Many of her mission trips have included opportunities to prayerwalk and lead prayer conferences and retreats for women, fulfilling her desire to teach women to pray for the lost where they live. “My life has been richer and fuller because of the influence of WMU, and I shall be eternally grateful,” she said. She has served WMU-NC on the executive board as well as leading training conferences and prayer retreats.
Dorothy has served and continues to serve in WMU leadership in Lillington Baptist Church and the Little River Baptist Association. She is the mother of three, grandmother of five and great-grandmother of three.


3/24/2015 1:01:28 PM by Biblical Recorder staff | with 0 comments

Warrens mark 35 years at Saddleback

March 24 2015 by Diana Chandler. Baptist Press

Pastor Rick and wife Kay Warren marked 35 years in ministry at Saddleback Church on March 22 in Anaheim, Calif., celebrating its growth from a seven-member Bible study at the Warrens’ home to more than 27,000 weekly worshippers at 10 U.S. campuses.
More than 20,000 worshippers gathered for the celebration held at Angel Stadium to accommodate the crowd.
“I believe that the growth of any church … is dependent upon both sovereignty factors and human factors,” Rick Warren told the crowd. “Why has God blessed our church in such an unusual way? It’s not because we’re smarter; it’s not because we’re better; it’s not because we’re stronger; it’s not because we’re better looking; it’s not because we’re more deserving, none of those factors.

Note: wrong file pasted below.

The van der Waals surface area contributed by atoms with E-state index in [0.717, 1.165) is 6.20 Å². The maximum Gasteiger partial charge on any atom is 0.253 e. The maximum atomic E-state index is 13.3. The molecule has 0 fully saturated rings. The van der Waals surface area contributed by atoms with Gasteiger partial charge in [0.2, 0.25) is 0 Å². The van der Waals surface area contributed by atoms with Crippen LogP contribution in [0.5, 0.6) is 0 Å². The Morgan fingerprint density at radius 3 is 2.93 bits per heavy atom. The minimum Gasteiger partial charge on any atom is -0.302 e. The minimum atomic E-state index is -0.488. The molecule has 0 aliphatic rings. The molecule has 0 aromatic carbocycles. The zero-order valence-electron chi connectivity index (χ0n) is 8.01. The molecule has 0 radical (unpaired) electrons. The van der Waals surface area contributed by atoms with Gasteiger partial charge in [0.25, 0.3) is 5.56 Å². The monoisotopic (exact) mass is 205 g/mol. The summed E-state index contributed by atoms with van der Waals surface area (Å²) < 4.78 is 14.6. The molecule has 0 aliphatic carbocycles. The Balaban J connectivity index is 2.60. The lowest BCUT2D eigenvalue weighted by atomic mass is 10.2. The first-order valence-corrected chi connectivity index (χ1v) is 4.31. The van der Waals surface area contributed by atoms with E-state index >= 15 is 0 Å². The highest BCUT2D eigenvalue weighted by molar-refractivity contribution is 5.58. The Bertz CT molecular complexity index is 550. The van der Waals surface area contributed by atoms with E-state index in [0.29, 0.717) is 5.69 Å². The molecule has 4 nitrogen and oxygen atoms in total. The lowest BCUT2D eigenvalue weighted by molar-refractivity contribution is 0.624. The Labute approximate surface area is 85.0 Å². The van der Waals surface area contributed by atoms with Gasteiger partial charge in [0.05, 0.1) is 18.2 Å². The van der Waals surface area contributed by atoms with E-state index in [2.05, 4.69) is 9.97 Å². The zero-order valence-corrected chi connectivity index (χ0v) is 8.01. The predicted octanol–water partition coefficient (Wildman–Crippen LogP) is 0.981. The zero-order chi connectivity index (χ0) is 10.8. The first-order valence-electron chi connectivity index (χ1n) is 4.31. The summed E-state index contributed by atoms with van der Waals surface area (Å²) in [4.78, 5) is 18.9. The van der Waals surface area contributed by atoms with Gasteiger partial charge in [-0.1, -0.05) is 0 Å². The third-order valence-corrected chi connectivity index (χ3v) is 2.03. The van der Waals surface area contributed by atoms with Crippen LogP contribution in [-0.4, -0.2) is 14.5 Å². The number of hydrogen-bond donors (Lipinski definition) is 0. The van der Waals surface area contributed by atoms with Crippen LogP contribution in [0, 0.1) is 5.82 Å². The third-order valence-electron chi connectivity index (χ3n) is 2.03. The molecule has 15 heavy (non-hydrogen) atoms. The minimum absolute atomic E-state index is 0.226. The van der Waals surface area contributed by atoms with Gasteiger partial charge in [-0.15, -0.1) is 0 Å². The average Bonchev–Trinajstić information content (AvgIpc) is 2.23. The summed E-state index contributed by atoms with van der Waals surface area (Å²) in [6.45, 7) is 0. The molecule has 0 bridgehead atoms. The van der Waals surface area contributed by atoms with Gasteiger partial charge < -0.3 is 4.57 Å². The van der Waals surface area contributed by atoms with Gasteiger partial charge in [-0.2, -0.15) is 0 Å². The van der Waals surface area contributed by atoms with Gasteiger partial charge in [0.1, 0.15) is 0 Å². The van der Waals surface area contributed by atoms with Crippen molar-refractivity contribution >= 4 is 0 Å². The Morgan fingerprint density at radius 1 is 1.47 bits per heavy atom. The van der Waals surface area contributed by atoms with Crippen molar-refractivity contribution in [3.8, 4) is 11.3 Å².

“But God has blessed Saddleback because we have chosen to believe God for just a little bit more …,” he said of the Southern Baptist congregation. “We chose to say, ‘Let’s go to the whole world. We chose to say, ‘Let’s go after multiple campuses.’“


Photo by Scott Tokar
Rick Warren celebrates 35 years as pastor of Saddleback Church during a March 21 service at Angel Stadium in Anaheim, Calif.

The Warrens came to Orange County after he graduated from Southwestern Baptist Theological Seminary in 1980, and have built a church known for innovative ministry and discipleship, including The Purpose Driven Life, which, according to The Purpose Driven website, has sold more than 36 million copies. Prior to writing The Purpose Driven Life, Warren wrote The Purpose Driven Church that included a series of discipleship resources.
“Kay and I, when I was finishing up seminary in Texas, got out a map of the world and we said, ‘God we’ll go anywhere in the world if you’ll let us spend our entire life in one location. We don’t care where you put us,’“ Warren said during the 35th anniversary sermon posted on the church website. “And God gave me a vision, and God gave me a dream, and God gave me a calling specifically to Southern California and specifically to Orange County.”
In The Purpose Driven Church Warren records an encounter in Texas at age 19 with legendary Baptist pastor W.A. Criswell, who prayed for the young Warren when he greeted Criswell in a receiving line at First Baptist Church of Dallas.
“Criswell looked at me with kind, loving eyes and said, quite emphatically, ‘Young man, I feel led to lay hands on you and pray for you!’ Without delay, he placed his hands on my head and prayed these words that I will never forget: ‘Father, I ask that you give this young preacher a double portion of your Spirit. May the church he pastors grow to twice the size of the Dallas church. Bless him greatly, O Lord.’“